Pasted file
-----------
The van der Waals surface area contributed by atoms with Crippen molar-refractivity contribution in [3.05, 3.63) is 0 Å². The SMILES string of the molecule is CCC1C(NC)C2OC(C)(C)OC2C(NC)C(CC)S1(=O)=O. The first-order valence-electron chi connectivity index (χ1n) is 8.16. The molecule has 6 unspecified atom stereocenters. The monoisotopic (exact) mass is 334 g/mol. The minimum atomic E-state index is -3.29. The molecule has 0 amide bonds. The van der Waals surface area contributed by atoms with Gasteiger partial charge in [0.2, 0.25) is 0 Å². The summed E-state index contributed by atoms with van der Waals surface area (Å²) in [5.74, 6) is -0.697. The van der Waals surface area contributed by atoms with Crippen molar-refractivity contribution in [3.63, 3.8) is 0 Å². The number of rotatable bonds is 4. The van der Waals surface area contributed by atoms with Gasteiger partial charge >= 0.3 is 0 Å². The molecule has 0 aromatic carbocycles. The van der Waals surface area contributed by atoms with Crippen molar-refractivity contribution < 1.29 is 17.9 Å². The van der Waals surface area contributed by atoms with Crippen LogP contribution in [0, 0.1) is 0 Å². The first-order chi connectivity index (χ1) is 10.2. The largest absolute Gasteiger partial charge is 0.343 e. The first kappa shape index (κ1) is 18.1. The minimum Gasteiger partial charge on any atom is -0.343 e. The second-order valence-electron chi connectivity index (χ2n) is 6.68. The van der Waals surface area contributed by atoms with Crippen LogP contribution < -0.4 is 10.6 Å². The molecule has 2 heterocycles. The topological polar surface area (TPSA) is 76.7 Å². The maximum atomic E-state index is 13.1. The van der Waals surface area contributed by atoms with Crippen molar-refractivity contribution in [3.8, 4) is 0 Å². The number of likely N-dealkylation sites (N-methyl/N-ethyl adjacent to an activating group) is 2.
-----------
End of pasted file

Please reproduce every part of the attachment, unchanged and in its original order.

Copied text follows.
The van der Waals surface area contributed by atoms with Crippen molar-refractivity contribution in [3.05, 3.63) is 0 Å². The SMILES string of the molecule is CCC1C(NC)C2OC(C)(C)OC2C(NC)C(CC)S1(=O)=O. The first-order valence-electron chi connectivity index (χ1n) is 8.16. The molecule has 6 unspecified atom stereocenters. The monoisotopic (exact) mass is 334 g/mol. The minimum atomic E-state index is -3.29. The molecule has 0 amide bonds. The van der Waals surface area contributed by atoms with Gasteiger partial charge in [0.2, 0.25) is 0 Å². The summed E-state index contributed by atoms with van der Waals surface area (Å²) in [5.74, 6) is -0.697. The van der Waals surface area contributed by atoms with Crippen molar-refractivity contribution in [3.63, 3.8) is 0 Å². The number of rotatable bonds is 4. The van der Waals surface area contributed by atoms with Gasteiger partial charge >= 0.3 is 0 Å². The molecule has 0 aromatic carbocycles. The van der Waals surface area contributed by atoms with Crippen molar-refractivity contribution < 1.29 is 17.9 Å². The van der Waals surface area contributed by atoms with Crippen LogP contribution in [0, 0.1) is 0 Å². The first-order chi connectivity index (χ1) is 10.2. The largest absolute Gasteiger partial charge is 0.343 e. The first kappa shape index (κ1) is 18.1. The minimum Gasteiger partial charge on any atom is -0.343 e. The second-order valence-electron chi connectivity index (χ2n) is 6.68. The van der Waals surface area contributed by atoms with Crippen LogP contribution < -0.4 is 10.6 Å². The molecule has 2 heterocycles. The topological polar surface area (TPSA) is 76.7 Å². The maximum atomic E-state index is 13.1. The van der Waals surface area contributed by atoms with Crippen molar-refractivity contribution in [3.8, 4) is 0 Å². The number of likely N-dealkylation sites (N-methyl/N-ethyl adjacent to an activating group) is 2.